The message of the Smith opinion is: We’ve got the votes now. Hellerstedt, and then Planned Parenthood v. Casey, and then Roe v. Wade, are finished. I can write any nonsense in this opinion and you can’t do anything about it.

Is he right? Kavanaugh’s dissent may be the real news here. He notes the supposed factual discrepancy and suggests that the court should just allow the law to go into effect. The lazy doctors could try again to get admitting privileges. The state has promised not to enforce Act 620 “aggressively,” he says, so no one will be hurt.

His argument, in essence, is: Trust a government regulator with your rights. What could go wrong? This is, let’s say, an uncharacteristic argument for a conservative.

After the temporary stay of Act 620, the Court has a few choices. It could issue an unsigned opinion saying that Hellerstedt—only three years old—is still the law. It could also grant full-scale review and ask the parties to argue whether it should reconsider Hellerstedt. That would suggest a cavalier view of precedent, but at least the Court would be leveling with the country.

The worst choice would be to engage with Smith’s claim that Act 620 is somehow different from the Texas law. Finely parsing nonsense leads to nonsensical law. But I suspect that Kavanaugh is not the only conservative on the Court who would like to take that route. Bogus factual distinctions offer an appealing way of getting rid of Hellerstedt—and then Planned Parenthood v. Casey, and then Roe v. Wade.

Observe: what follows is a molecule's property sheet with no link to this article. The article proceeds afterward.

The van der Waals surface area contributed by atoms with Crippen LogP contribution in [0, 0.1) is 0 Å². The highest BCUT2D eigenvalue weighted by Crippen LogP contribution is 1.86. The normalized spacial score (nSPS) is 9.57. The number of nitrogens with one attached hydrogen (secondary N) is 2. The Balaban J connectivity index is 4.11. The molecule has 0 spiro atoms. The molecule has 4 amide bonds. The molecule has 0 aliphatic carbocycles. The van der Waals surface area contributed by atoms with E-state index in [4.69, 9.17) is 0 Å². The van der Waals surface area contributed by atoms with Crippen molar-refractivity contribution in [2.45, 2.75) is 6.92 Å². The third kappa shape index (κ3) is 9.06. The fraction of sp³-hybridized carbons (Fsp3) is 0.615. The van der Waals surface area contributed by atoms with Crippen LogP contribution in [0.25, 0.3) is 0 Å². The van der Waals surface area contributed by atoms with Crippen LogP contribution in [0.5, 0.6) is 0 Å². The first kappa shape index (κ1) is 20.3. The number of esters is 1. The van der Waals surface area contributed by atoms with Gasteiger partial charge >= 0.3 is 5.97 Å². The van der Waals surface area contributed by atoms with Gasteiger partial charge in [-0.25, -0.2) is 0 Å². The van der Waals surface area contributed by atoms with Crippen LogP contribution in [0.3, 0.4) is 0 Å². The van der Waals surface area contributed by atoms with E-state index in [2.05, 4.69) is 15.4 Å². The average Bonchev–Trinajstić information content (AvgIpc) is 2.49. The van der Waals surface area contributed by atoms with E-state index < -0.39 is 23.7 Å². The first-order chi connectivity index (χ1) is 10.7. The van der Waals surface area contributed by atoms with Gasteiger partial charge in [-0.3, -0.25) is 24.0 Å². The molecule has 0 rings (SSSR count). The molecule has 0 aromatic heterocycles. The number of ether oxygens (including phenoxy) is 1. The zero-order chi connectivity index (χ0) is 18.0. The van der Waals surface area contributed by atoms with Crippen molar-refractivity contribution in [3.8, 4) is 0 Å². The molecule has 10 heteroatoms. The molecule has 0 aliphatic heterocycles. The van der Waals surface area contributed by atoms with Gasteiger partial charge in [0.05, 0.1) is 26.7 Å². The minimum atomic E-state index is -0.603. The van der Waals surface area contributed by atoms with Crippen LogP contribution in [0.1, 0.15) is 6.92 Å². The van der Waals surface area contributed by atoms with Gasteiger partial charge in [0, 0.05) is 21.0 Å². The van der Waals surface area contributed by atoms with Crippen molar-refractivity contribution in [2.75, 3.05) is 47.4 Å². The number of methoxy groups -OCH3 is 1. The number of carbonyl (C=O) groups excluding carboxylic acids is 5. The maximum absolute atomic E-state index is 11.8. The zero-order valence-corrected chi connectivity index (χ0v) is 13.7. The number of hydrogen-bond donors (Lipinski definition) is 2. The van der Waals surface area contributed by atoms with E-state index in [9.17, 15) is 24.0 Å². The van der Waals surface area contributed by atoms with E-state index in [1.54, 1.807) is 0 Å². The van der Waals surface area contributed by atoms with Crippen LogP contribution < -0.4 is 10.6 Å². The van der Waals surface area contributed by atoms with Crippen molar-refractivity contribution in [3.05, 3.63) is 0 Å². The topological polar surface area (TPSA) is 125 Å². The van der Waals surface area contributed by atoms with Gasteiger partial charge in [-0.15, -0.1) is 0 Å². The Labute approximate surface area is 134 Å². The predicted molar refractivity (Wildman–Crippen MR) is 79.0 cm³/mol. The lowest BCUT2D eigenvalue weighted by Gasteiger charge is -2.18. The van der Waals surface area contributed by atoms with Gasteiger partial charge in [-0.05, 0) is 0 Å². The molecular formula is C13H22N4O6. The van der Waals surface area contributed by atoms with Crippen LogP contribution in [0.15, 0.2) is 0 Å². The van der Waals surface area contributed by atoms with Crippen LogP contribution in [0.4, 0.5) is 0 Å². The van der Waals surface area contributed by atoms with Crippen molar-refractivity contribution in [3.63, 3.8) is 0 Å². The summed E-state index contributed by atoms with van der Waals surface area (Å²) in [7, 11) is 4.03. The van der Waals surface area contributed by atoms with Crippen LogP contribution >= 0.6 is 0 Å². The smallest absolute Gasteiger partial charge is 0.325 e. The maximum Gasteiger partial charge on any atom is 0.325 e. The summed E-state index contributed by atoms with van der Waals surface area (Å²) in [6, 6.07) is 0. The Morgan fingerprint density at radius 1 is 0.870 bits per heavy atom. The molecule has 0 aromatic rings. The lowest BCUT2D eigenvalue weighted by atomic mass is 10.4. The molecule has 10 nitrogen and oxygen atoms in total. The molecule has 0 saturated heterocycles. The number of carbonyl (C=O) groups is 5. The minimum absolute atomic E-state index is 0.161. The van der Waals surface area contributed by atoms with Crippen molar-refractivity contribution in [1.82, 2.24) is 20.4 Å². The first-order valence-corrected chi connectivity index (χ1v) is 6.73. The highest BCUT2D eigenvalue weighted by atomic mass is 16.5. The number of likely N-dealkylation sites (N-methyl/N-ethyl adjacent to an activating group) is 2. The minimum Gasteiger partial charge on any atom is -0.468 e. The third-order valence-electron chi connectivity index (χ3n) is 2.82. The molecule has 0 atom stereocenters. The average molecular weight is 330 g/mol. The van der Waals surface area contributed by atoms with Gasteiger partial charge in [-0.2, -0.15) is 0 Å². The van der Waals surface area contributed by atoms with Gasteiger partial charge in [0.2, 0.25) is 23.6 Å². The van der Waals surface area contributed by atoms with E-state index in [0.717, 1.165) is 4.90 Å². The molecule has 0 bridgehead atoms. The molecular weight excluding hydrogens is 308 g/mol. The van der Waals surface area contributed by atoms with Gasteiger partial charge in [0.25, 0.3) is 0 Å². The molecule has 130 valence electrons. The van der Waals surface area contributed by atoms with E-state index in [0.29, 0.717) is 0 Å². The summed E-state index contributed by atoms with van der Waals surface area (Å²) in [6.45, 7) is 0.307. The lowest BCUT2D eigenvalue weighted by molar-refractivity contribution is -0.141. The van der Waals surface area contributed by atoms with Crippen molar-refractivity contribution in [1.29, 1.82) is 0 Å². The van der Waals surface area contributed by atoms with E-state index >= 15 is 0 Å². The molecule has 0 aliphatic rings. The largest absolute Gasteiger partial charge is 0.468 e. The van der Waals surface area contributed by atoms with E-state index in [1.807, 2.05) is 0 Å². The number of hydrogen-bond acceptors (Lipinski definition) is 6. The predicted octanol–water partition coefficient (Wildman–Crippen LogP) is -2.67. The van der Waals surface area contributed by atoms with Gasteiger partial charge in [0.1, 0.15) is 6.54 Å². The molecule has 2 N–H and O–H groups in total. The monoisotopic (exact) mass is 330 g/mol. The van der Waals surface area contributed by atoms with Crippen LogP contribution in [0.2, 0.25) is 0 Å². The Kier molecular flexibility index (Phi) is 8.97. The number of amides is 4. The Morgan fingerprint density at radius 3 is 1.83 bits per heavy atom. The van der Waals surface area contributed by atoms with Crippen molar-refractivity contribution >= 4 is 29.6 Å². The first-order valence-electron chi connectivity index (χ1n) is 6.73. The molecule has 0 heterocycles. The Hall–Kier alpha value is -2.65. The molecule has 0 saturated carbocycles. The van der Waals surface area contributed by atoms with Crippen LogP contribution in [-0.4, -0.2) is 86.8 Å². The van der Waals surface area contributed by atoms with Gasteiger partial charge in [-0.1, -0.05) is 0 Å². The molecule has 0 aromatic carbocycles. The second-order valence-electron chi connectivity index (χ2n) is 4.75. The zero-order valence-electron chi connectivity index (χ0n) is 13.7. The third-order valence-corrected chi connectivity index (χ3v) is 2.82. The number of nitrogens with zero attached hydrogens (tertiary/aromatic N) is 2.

The key vote on Thursday’s order was that of Roberts. He dissented in Hellerstedt, which suggests that he believes admitting-privilege requirements are fine, regardless of their impact. Does he respect precedent enough to, in effect, rule against his beliefs? More likely, his inner struggle is only about expediency and timing. Is this a politic time for the Court to reconsider its precedents frankly? Would it be better for the Court to stand by its precedents for a decent interval before making the foreordained assault on Roe and Casey? Or should the Court take the easy route suggested by Kavanaugh, and undo abortion rights while pretending it’s doing nothing of the sort?

We want to hear what you think about this article. Submit a letter to the editor or write to letters@theatlantic.com.

Garrett Epps is a contributing editor for The Atlantic. He teaches constitutional law and creative writing for law students at the University of Baltimore. His latest book is American Justice 2014: Nine Clashing Visions on the Supreme Court.